thousands of times, this is really the only option. The revision  
history will get too big and slow down updates tremendously.

>
>
> Aside your explainaition, I think it would be interesting, to have a
> possibility  to also replicate all version of the documents, so you  
> could
> see whatever version on whatever node of your bases. In this case, a
> revision history trim based on period would be interesting.
>
> Just some loud thinkings,
> Regards,
>
> 2009/2/7 Damien Katz <damien@apache.org>
>
>> Part of the larger replication security work (branches/ 
>> rep_security) is to
>> allow rev histories to be trimmed back to an arbitrary length.  
>> Without this,
>> revision histories must grow and grow, each update to a doc adds a  
>> new
>> revision to the history. So if a document is edited 1 million  
>> times, there
>> is a 1 million rev history that must be tracked.
>>
>> But with it, it allows for unlimited to edits to documents with  
>> only a
>> fixed size history. The catch is it's possible to have spurious  
>> conflicts if
>> the trimmed revision history for a later edit is replicated to a  
>> database
>> without overlapping revs.
>>
>> The new revs look like this: "4-3693042815". The format is pretty  
>> much
>> arbitrary, it just needs to be a parseable representation of an  
>> integer and
>> second string value. The first number is the sequential revseq  
>> (shown is the
>> 4th revision), the second is a randomly generated id (which  
>> eventually
>> should be deterministically generated based on doc content, making
>> idempotent updates possible and completely transparent to clients).
>>
>> However, when representing a rev in Erlang it is a tuple like this  
>> {4,
>> <<"3693042815">>}, we need to convert back and forth between string 

>> format
>> for json. Representing it as string in json instead of a complex  
>> structure
>> has the least impact on couchdb clients.
>>
>> This will also simplify partial replication support in the future,  
>> as we
>> can track the rev seq a field or attachment when changed, and during
>> replication only send those parts that have changed since a previous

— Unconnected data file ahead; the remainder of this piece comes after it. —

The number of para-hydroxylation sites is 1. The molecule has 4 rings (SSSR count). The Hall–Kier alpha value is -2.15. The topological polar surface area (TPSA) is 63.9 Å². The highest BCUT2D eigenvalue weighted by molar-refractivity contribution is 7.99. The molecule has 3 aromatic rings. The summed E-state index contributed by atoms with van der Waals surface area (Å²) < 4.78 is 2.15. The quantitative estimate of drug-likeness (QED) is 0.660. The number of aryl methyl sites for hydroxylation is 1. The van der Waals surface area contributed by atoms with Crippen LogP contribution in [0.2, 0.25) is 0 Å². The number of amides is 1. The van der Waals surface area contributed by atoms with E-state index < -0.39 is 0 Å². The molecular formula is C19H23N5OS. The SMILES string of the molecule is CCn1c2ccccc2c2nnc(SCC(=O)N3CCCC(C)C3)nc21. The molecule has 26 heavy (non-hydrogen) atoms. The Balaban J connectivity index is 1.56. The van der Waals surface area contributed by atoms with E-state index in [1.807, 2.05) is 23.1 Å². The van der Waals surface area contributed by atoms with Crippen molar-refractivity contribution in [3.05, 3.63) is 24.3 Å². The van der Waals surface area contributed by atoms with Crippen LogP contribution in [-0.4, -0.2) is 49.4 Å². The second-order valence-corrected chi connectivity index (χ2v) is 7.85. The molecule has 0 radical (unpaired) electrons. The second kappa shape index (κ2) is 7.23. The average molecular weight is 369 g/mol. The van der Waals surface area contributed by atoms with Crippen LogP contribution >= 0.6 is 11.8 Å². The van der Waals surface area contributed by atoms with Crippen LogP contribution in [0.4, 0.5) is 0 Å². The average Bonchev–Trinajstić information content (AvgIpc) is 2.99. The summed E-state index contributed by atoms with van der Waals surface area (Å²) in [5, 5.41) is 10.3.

>> revision that available in the target db. The main benefit being  
>> saving
>> network IO by not sending fields and attachments that haven't  
>> changed.
>>
>> -Spurious Conflicts-
>>
>> The issue with spurious conflicts is if you have non-overlapping  
>> revision
>> histories you don't know if you have a conflict or not. CouchDB  
>> will always
>> report there is a conflict in the case.
>>
>> Example id database a with have document with this revision history  
>> (I'm
>> using string for rev ids where it would normally be number):
>> Doc on DbA - ["1-foo" "2-bar" "3-baz" "4-biz"]
>> Doc on DbB - ["1-foo"]
>>
>> Lets say the revision history on A is trimmed and it now looks like  
>> this:
>>
>> Doc on DbA - ["2-bar" "3-baz" "4-biz"]
>>
>> When we replicate DbA with DbB, we get a spurious conflict, because  
>> it
>> can't tell if "4-biz" is actually a later revision of "1-foo":
>>
>> Doc on DbB - winner: ["2-bar" "3-baz" "4-biz"]  conflict: ["1-foo"]
>>
>> But if on DbC we still have the full history of that doc:
>> Doc on DbC - ["1-foo" "2-bar" "3-baz" "4-biz"]
>>
>> When it replicates back with DbB, the missing part of the revision  
>> history
>> is sent and the spurious conflict automatically eliminated:
>>
>> Doc on DbB - ["1-foo" "2-bar" "3-baz" "4-biz"]
>>
>> -What Breaks-
>>
>> This change won't break application code, so long as they treat the  
>> _rev
>> field as an opaque string and aren't converting it to integers or  
>> something.
>>
>> This change *does* break replication with previous versions of  
>> CouchDB, and
>> changes the file format. So a dump and import will be required for  
>> existing
>> database files.
>>
>> As of yet, I've not actually coded the parts that trim back the old  
>> revs.
>> That will likely be a "max rev history" setting in the DB, but other
>> suggestions welcome.
>>
>> -Damien
>>